The current issue of BBC Music Magazine features an article about the wild success, between the World Wars, of an annual Royal Albert Hall production of three cantatas about the Ojibwe legend of Hiawatha. The cantatas were based on The Song of Hiawatha, the famous Henry Wadsworth Longfellow poem that had in turn been inspired in part by a photograph of Minnehaha Falls in what is now Minneapolis.
“As simply Hiawatha,” writes Andrew Green, the cantatas “pulled packed houses for two-week seasons…and made the name of the young conductor, Dr. Malcolm Sargent. A host of leading British singers appeared, from tenor Parry Jones and baritone Harold Williams to sopranos Elsie Sudaby and Lilian Stiles-Allen. An authentic North American chief, Oskenonton, was a feathered fixture, interpolating tribal chants into the action.”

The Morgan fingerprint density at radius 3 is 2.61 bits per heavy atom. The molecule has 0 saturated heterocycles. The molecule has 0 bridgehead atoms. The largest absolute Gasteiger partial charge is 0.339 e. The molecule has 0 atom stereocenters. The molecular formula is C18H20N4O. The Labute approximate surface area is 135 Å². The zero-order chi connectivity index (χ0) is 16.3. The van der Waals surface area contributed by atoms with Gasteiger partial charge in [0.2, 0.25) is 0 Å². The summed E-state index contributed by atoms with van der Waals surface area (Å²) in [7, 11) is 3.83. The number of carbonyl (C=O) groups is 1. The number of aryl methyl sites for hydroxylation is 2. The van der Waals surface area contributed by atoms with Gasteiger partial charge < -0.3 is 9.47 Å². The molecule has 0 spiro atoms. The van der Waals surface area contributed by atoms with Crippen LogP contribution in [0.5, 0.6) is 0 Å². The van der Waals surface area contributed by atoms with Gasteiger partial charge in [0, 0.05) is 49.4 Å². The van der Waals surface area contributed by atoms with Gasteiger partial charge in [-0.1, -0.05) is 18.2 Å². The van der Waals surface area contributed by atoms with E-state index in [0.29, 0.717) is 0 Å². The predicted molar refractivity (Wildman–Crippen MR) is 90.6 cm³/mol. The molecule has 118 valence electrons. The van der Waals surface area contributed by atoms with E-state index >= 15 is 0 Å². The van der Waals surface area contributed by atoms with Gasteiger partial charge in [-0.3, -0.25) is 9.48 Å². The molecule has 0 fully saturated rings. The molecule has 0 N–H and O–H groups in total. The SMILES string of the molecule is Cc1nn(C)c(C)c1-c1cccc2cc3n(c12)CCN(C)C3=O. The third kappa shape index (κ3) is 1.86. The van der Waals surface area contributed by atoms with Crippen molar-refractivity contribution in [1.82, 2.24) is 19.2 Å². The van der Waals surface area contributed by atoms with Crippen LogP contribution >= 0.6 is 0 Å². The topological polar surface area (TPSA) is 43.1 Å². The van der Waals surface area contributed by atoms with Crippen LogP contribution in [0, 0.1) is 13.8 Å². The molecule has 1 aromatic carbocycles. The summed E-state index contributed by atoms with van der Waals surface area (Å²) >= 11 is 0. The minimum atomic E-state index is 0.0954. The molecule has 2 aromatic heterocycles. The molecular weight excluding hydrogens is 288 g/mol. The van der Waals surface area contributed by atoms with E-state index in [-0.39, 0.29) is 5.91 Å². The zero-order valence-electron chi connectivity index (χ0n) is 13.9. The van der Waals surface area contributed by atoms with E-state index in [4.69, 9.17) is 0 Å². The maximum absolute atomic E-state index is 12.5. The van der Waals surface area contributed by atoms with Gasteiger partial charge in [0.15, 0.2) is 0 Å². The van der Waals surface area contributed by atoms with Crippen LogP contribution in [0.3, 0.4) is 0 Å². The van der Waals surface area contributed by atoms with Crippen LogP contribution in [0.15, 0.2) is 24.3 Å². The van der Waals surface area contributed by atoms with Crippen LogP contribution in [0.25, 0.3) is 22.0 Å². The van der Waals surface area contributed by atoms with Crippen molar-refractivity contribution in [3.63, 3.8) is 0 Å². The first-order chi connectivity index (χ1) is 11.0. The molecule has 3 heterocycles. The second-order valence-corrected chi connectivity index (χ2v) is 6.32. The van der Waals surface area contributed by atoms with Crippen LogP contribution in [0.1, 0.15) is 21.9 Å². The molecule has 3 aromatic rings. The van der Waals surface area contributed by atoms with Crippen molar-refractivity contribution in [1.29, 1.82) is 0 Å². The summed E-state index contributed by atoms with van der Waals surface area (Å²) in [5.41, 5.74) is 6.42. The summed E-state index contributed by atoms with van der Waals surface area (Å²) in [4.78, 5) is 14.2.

Green does not make much comment on the cultural dimensions of this spectacle—performers were painted dark with “horrible brown liquid makeup,” remembers one now-elderly participant—perhaps because little needs to be said. Hiawatha dramatizations were popular around the world; in Minnesota, residents of Pipestone staged an epic rendition of the legend from 1948 through 2008.
Adding an interesting dimension to the story of the British Hiawatha is the fact that its composer was a black man: Samuel Coleridge-Taylor, who died of pneumonia 100 years ago this year at the age of 37. Born to an English woman and a Sierra Leonean Creole man who went back to Africa not knowing he was leaving a son, Coleridge-Taylor was named in tribute to the poet Samuel Taylor Coleridge.
Coleridge-Taylor was so enamored of the Hiawatha legend that he named his son Hiawatha Coleridge-Taylor. The Hiawatha cantatas were the composer’s greatest success, though they did not bring him riches: he sold the cantatas’ copyrights for about £500. On his gravestone is inscribed a quotation from one of the Hiawatha cantatas:
Too young to die
his great simplicity
his happy courage
in an alien world
made all that knew him
Image via Samuel Coleridge-Taylor Foundation